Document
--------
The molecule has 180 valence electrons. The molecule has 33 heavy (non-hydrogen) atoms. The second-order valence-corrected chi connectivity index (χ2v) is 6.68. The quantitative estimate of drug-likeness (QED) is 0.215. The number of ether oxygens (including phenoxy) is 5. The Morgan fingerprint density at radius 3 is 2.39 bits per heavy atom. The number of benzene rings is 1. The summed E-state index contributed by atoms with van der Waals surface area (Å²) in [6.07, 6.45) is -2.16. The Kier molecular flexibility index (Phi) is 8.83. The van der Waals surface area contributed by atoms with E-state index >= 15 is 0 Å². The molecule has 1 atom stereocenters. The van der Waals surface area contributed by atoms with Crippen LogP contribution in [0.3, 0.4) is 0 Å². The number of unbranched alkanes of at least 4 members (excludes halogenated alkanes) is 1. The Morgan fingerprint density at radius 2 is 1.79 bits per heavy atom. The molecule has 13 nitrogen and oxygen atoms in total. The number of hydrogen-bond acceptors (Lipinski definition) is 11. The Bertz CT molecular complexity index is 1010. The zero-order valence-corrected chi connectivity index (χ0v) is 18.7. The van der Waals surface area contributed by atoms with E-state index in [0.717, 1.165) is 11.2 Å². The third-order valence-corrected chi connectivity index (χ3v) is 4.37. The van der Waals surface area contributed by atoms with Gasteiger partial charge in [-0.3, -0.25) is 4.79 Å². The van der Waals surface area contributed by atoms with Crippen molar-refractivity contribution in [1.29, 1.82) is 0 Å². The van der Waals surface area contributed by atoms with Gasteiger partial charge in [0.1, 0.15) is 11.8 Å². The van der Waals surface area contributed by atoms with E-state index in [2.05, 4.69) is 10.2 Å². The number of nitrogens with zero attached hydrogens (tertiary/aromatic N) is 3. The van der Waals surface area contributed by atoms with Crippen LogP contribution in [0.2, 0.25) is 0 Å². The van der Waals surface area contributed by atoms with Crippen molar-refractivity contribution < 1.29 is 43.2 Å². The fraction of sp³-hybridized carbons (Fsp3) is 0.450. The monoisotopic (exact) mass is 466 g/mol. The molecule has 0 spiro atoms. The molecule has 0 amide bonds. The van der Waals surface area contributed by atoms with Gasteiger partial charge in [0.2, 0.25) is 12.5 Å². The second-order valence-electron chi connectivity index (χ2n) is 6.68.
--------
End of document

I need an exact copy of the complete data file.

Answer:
The molecule has 180 valence electrons. The molecule has 33 heavy (non-hydrogen) atoms. The second-order valence-corrected chi connectivity index (χ2v) is 6.68. The quantitative estimate of drug-likeness (QED) is 0.215. The number of ether oxygens (including phenoxy) is 5. The Morgan fingerprint density at radius 3 is 2.39 bits per heavy atom. The number of benzene rings is 1. The summed E-state index contributed by atoms with van der Waals surface area (Å²) in [6.07, 6.45) is -2.16. The Kier molecular flexibility index (Phi) is 8.83. The van der Waals surface area contributed by atoms with E-state index >= 15 is 0 Å². The molecule has 1 atom stereocenters. The van der Waals surface area contributed by atoms with Crippen LogP contribution in [0.3, 0.4) is 0 Å². The number of unbranched alkanes of at least 4 members (excludes halogenated alkanes) is 1. The Morgan fingerprint density at radius 2 is 1.79 bits per heavy atom. The molecule has 13 nitrogen and oxygen atoms in total. The number of hydrogen-bond acceptors (Lipinski definition) is 11. The Bertz CT molecular complexity index is 1010. The zero-order valence-corrected chi connectivity index (χ0v) is 18.7. The van der Waals surface area contributed by atoms with E-state index in [0.717, 1.165) is 11.2 Å². The third-order valence-corrected chi connectivity index (χ3v) is 4.37. The van der Waals surface area contributed by atoms with Gasteiger partial charge in [-0.3, -0.25) is 4.79 Å². The van der Waals surface area contributed by atoms with Crippen molar-refractivity contribution in [1.29, 1.82) is 0 Å². The van der Waals surface area contributed by atoms with Gasteiger partial charge in [0.1, 0.15) is 11.8 Å². The van der Waals surface area contributed by atoms with E-state index in [2.05, 4.69) is 10.2 Å². The number of nitrogens with zero attached hydrogens (tertiary/aromatic N) is 3. The van der Waals surface area contributed by atoms with Crippen LogP contribution in [0.2, 0.25) is 0 Å². The van der Waals surface area contributed by atoms with Crippen molar-refractivity contribution < 1.29 is 43.2 Å². The fraction of sp³-hybridized carbons (Fsp3) is 0.450. The monoisotopic (exact) mass is 466 g/mol. The molecule has 0 spiro atoms. The molecule has 0 amide bonds. The van der Waals surface area contributed by atoms with Gasteiger partial charge in [0.2, 0.25) is 12.5 Å². The second-order valence-electron chi connectivity index (χ2n) is 6.68.